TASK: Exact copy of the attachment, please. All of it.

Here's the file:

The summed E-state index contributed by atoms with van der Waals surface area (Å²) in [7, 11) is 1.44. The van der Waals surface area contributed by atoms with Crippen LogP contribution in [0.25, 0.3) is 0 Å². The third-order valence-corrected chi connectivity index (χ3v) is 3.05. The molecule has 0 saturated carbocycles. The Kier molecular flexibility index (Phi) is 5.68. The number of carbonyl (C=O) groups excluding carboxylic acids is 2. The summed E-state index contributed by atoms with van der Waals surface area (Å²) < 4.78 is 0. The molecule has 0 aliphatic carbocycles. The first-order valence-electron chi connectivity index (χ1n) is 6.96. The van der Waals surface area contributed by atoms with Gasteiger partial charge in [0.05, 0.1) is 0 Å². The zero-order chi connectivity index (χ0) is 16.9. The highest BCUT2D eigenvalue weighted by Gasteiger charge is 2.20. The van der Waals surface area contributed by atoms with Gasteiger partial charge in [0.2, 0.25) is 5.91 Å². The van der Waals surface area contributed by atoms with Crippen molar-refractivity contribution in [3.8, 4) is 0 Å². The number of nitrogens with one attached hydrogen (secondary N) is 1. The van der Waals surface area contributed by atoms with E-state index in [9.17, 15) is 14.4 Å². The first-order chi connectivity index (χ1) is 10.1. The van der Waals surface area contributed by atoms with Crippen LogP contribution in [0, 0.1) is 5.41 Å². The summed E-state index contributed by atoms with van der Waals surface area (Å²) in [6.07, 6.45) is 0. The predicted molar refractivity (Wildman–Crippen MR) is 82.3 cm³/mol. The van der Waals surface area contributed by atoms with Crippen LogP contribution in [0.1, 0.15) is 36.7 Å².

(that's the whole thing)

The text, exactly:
The summed E-state index contributed by atoms with van der Waals surface area (Å²) in [7, 11) is 1.44. The van der Waals surface area contributed by atoms with Crippen LogP contribution in [0.25, 0.3) is 0 Å². The third-order valence-corrected chi connectivity index (χ3v) is 3.05. The molecule has 0 saturated carbocycles. The Kier molecular flexibility index (Phi) is 5.68. The number of carbonyl (C=O) groups excluding carboxylic acids is 2. The summed E-state index contributed by atoms with van der Waals surface area (Å²) < 4.78 is 0. The molecule has 0 aliphatic carbocycles. The first-order valence-electron chi connectivity index (χ1n) is 6.96. The van der Waals surface area contributed by atoms with Gasteiger partial charge in [0.05, 0.1) is 0 Å². The zero-order chi connectivity index (χ0) is 16.9. The highest BCUT2D eigenvalue weighted by Gasteiger charge is 2.20. The van der Waals surface area contributed by atoms with Gasteiger partial charge in [0.2, 0.25) is 5.91 Å². The van der Waals surface area contributed by atoms with Crippen molar-refractivity contribution in [3.8, 4) is 0 Å². The number of nitrogens with one attached hydrogen (secondary N) is 1. The van der Waals surface area contributed by atoms with E-state index in [9.17, 15) is 14.4 Å². The first-order chi connectivity index (χ1) is 10.1. The van der Waals surface area contributed by atoms with Crippen LogP contribution in [0, 0.1) is 5.41 Å². The summed E-state index contributed by atoms with van der Waals surface area (Å²) in [6.07, 6.45) is 0. The predicted molar refractivity (Wildman–Crippen MR) is 82.3 cm³/mol. The van der Waals surface area contributed by atoms with Crippen LogP contribution in [0.1, 0.15) is 36.7 Å².